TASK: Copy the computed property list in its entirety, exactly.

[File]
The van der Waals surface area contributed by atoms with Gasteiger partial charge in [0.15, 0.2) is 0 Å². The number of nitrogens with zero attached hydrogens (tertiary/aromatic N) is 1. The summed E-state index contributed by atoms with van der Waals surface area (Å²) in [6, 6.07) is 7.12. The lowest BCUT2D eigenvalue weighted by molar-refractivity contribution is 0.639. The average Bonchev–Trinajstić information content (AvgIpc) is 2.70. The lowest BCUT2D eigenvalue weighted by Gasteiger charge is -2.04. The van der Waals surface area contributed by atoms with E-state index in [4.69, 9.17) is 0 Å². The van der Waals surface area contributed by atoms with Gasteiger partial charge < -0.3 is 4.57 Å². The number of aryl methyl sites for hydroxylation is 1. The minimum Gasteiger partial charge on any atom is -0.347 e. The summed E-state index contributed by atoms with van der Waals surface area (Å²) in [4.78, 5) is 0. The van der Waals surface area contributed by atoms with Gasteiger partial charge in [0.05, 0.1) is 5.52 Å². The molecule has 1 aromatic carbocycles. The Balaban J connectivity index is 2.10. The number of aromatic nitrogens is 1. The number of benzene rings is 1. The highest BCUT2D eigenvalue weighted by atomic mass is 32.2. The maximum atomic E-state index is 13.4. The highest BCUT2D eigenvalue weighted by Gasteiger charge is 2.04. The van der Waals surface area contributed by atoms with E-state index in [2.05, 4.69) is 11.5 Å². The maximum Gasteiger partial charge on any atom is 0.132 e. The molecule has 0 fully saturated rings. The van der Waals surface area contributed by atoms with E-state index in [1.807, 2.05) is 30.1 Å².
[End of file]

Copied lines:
The van der Waals surface area contributed by atoms with Gasteiger partial charge in [0.15, 0.2) is 0 Å². The number of nitrogens with zero attached hydrogens (tertiary/aromatic N) is 1. The summed E-state index contributed by atoms with van der Waals surface area (Å²) in [6, 6.07) is 7.12. The lowest BCUT2D eigenvalue weighted by molar-refractivity contribution is 0.639. The average Bonchev–Trinajstić information content (AvgIpc) is 2.70. The lowest BCUT2D eigenvalue weighted by Gasteiger charge is -2.04. The van der Waals surface area contributed by atoms with E-state index in [4.69, 9.17) is 0 Å². The van der Waals surface area contributed by atoms with Gasteiger partial charge < -0.3 is 4.57 Å². The number of aryl methyl sites for hydroxylation is 1. The minimum Gasteiger partial charge on any atom is -0.347 e. The summed E-state index contributed by atoms with van der Waals surface area (Å²) in [4.78, 5) is 0. The van der Waals surface area contributed by atoms with Gasteiger partial charge in [0.05, 0.1) is 5.52 Å². The molecule has 1 aromatic carbocycles. The Balaban J connectivity index is 2.10. The number of aromatic nitrogens is 1. The number of benzene rings is 1. The highest BCUT2D eigenvalue weighted by atomic mass is 32.2. The maximum atomic E-state index is 13.4. The highest BCUT2D eigenvalue weighted by Gasteiger charge is 2.04. The van der Waals surface area contributed by atoms with E-state index in [2.05, 4.69) is 11.5 Å². The maximum Gasteiger partial charge on any atom is 0.132 e. The molecule has 0 fully saturated rings. The van der Waals surface area contributed by atoms with E-state index in [1.807, 2.05) is 30.1 Å².